As promised, Blockbuster has unveiled its set-top box for streamed movies, according to Home Media Magazine on Tuesday. The device will compete with Apple TV, the Netflix Roku box and Vudu.
For a limited time, the device will be sold for $99 (US) if the customer commits to 25 first run movies, TV shows or foreign/classic films, however the cost of that commitment wasn't disclosed. Subsequent rentals are priced at $1.99.
The box is manufactured by 2Wire and measures 8 x 8 x 1 inch (20 x 20 x 2.5 cm) and includes Wi-Fi, Ethernet and HDMI output.
The size of the available library was not disclosed, nor whether movies would be available in HD. One need not have a Blockbuster subscription to use the 2Wire box. Blockbuster's biggest competitor, Netflix, makes available online about 12,000 movies from its library of over 80,000 titles. Netflix has been shipping a similar dedicated box, made by Roku, since May 2008. So far, Netflix streamed movies are standard definition (SD).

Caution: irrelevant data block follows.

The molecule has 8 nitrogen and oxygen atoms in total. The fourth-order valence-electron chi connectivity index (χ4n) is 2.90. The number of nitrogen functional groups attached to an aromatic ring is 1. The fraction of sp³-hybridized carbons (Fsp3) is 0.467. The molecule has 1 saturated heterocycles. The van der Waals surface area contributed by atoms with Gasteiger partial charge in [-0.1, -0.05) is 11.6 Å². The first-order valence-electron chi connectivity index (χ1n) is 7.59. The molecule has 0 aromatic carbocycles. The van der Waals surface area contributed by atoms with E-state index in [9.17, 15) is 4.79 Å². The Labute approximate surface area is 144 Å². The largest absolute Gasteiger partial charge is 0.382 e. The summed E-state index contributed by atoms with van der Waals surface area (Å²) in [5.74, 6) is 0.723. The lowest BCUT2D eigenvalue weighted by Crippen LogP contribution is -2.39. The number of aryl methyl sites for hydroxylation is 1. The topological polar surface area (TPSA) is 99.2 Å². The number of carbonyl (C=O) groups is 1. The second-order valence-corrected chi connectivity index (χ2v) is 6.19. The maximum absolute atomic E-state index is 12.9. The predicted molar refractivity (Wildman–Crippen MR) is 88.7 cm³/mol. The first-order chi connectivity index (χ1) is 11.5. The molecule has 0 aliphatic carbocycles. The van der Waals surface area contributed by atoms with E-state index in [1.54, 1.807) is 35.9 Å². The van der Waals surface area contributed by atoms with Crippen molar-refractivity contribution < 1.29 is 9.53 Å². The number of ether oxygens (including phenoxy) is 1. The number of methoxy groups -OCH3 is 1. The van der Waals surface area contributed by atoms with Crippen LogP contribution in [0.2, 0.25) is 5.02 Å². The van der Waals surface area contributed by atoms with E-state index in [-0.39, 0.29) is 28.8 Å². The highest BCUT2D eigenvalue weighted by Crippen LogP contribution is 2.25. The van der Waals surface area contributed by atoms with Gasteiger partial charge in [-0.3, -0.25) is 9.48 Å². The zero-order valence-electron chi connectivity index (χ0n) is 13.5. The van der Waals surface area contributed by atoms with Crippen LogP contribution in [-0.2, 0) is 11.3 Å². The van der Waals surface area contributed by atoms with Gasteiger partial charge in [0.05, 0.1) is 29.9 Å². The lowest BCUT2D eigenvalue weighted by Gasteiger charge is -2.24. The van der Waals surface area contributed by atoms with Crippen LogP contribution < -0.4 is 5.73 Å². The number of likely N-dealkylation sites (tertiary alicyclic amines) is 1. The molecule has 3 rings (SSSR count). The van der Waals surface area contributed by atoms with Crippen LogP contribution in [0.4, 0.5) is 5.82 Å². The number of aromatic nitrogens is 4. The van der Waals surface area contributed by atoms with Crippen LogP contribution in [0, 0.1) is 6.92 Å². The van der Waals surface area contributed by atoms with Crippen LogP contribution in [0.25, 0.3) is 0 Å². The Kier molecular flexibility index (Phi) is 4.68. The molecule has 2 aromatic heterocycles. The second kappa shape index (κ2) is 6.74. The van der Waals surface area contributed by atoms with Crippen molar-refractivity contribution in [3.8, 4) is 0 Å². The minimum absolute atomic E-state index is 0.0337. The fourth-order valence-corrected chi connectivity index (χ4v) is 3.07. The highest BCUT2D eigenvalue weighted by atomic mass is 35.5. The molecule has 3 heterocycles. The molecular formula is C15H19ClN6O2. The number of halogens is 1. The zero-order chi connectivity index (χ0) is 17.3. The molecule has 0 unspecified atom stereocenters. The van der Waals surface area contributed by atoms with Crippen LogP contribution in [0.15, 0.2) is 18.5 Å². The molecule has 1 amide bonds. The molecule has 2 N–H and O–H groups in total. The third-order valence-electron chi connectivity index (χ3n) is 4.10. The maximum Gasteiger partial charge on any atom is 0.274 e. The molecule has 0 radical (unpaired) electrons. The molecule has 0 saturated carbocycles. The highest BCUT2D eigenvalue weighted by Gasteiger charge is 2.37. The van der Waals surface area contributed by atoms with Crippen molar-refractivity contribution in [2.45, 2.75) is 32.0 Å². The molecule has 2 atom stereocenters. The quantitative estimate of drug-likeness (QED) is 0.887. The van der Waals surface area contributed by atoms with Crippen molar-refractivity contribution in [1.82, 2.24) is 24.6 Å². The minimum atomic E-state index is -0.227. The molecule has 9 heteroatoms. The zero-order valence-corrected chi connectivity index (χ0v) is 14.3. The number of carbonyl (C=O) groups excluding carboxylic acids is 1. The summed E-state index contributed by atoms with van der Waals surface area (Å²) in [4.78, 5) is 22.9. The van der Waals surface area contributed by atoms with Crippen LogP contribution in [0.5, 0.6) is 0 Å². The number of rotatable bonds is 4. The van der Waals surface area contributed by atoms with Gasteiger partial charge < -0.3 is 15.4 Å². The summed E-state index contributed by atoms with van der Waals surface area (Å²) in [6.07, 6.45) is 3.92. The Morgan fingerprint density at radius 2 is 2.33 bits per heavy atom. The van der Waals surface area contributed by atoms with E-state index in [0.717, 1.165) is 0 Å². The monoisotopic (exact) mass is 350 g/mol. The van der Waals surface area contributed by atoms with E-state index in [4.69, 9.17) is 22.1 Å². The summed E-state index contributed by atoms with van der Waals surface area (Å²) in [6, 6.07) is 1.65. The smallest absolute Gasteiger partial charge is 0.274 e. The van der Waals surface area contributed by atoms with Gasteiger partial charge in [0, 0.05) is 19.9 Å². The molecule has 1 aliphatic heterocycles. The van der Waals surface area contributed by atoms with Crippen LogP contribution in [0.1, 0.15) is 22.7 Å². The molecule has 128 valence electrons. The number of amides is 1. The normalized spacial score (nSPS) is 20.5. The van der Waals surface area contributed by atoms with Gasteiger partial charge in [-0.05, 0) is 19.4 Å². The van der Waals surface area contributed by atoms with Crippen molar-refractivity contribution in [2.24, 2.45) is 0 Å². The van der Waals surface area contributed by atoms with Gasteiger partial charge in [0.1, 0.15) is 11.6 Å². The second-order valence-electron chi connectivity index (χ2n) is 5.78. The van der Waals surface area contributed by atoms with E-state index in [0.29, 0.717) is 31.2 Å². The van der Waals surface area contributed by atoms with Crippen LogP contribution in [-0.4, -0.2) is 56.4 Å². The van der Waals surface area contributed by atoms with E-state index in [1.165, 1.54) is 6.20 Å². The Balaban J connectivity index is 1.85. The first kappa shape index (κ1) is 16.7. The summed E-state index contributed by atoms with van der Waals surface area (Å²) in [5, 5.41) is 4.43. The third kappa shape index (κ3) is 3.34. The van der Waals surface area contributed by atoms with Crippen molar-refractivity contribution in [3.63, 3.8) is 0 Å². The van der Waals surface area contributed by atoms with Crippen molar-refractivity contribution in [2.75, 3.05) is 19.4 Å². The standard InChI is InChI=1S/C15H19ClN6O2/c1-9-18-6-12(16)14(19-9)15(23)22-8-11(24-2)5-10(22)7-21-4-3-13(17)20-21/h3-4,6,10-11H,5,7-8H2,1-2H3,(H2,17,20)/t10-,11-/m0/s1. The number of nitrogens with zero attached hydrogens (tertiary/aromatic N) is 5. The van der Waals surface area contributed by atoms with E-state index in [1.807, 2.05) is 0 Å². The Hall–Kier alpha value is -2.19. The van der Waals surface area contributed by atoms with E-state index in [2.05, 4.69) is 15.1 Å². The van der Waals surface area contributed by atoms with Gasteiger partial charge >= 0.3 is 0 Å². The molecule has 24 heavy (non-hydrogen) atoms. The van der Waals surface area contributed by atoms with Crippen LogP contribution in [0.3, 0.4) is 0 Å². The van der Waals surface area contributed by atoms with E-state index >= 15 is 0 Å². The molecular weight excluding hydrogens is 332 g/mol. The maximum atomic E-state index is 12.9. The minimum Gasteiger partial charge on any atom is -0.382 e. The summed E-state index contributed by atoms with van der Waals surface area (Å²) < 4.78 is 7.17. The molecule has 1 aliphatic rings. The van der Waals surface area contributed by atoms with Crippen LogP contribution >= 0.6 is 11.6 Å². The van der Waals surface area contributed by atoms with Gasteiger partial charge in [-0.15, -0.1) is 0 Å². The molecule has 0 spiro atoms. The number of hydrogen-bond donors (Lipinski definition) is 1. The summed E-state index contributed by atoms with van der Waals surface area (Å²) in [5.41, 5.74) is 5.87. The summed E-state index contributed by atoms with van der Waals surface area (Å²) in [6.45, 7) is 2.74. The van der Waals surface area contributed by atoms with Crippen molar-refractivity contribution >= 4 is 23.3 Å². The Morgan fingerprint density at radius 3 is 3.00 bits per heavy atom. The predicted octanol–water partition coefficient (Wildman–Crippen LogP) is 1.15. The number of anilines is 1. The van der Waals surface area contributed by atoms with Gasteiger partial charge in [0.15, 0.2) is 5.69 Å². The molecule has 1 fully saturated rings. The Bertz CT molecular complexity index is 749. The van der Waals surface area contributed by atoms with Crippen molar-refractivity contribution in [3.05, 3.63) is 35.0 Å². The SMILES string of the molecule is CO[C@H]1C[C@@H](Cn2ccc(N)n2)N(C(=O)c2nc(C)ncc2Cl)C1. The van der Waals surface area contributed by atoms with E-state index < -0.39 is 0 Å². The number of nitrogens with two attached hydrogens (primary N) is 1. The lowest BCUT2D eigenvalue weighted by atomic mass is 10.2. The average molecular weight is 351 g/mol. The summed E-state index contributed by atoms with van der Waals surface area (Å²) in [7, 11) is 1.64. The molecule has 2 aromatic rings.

There's no question that many customers will find the price attractive compared to Blu-ray players, especially the two that can receive Netflix movies, the LG BD300 and Samsung BD-P2500. which are priced close to $300. The real questions are: 1) Is this too little too late for Blockbuster? 2) How will customers take to the idea of another box and more wires connected to the TV? 3) Will customers be willing to embrace the Blockbuster product knowing that technology moves fast and the device may not be a long term solution for their viewing needs?
Blockbuster has likely felt compelled to play catch-up with Netflix, but in the grand scheme of things, Netflix appears to be working from a coherent plan while Blockbuster looks to be just throwinging another box at the public's wall, hoping that it will stick.
The one thing the 2Wire and Roku boxes do, both at $99 for now, is put pressure on Apple and its retail stores to explain what the Apple TV customer gets in additional value for the entry price of $229. Moreover, are those additional advantages compelling in an environment in which customers just want to make popcorn and watch a movie -- without additional fussing, syncing, pairing, and software updates?
It will be interesting indeed to see who the last one standing is, a year from now, on Christmas day, 2009.
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